As of early Tuesday, more rain was falling across the Inland Northwest.
This month will be one of the wettest in recorded history for many areas across the region. The airport should have a June total around 3 inches, nearly three times normal.
But as always, eventually we cycle from the extreme wet to the dry. High pressure will finally build in the region, giving us more sunshine and drier conditions.
Our summer weather is often affected by the presence of an El Niño or La Niña in the south-central Pacific Ocean.
The latest sea-surface temperature data indicates that ocean temperatures in the Pacific Ocean are warming up. Readings near the South American coastline have climbed to several degrees above normal, meaning an El Niño is emerging. There have been a number of years when we have a wet June, then July, August and even September are often drier than normal when we get a new El Niño.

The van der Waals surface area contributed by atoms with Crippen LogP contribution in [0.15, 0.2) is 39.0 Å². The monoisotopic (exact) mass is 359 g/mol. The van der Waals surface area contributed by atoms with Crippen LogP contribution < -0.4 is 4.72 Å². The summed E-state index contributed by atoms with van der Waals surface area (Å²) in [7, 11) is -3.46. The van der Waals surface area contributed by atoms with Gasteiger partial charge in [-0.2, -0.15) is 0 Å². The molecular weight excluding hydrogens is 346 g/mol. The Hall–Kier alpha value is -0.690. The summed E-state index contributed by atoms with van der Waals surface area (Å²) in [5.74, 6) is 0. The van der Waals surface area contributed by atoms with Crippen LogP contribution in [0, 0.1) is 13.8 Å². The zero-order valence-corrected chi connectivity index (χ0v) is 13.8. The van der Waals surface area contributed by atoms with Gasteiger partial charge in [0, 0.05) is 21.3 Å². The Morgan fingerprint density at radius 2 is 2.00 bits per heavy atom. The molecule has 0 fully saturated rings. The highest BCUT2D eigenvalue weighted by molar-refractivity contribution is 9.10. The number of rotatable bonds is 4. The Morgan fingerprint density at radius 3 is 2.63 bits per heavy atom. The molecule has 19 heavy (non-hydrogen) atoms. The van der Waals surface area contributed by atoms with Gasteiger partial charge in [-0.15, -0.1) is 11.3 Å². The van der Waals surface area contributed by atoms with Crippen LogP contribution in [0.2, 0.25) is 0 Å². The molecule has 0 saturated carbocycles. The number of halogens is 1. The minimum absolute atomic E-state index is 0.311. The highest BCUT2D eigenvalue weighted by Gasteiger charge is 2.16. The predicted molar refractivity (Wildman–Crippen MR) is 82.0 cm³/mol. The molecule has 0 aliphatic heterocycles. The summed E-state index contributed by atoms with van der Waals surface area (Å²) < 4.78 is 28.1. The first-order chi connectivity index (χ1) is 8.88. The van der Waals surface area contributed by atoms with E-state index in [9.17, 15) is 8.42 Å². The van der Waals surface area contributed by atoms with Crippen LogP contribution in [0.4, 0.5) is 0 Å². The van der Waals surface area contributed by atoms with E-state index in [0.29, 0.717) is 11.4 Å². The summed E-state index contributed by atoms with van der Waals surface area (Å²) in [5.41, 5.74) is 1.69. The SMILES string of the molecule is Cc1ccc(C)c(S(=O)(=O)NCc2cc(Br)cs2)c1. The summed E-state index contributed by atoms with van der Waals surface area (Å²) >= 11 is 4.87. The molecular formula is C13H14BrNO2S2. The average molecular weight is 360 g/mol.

During La Niña years, when sea-surface temperatures are cooler than normal, the wet weather continued into the summer after a soggy June. The Inland Empire was under the influence of La Niña, the cooler than normal sea-surface temperature event, from late 2011 and into this year.
According to the World Meteorological Organization, there is a slight chance of El Niño-type weather conditions developing between July and September as this phenomenon strengthens a bit. These scientists also said that it is unlikely we will see a re-emergence of La Niña later this year.
Subscribe to the Morning Review newsletter
Get the day’s top headlines delivered to your inbox every morning by subscribing to our newsletter.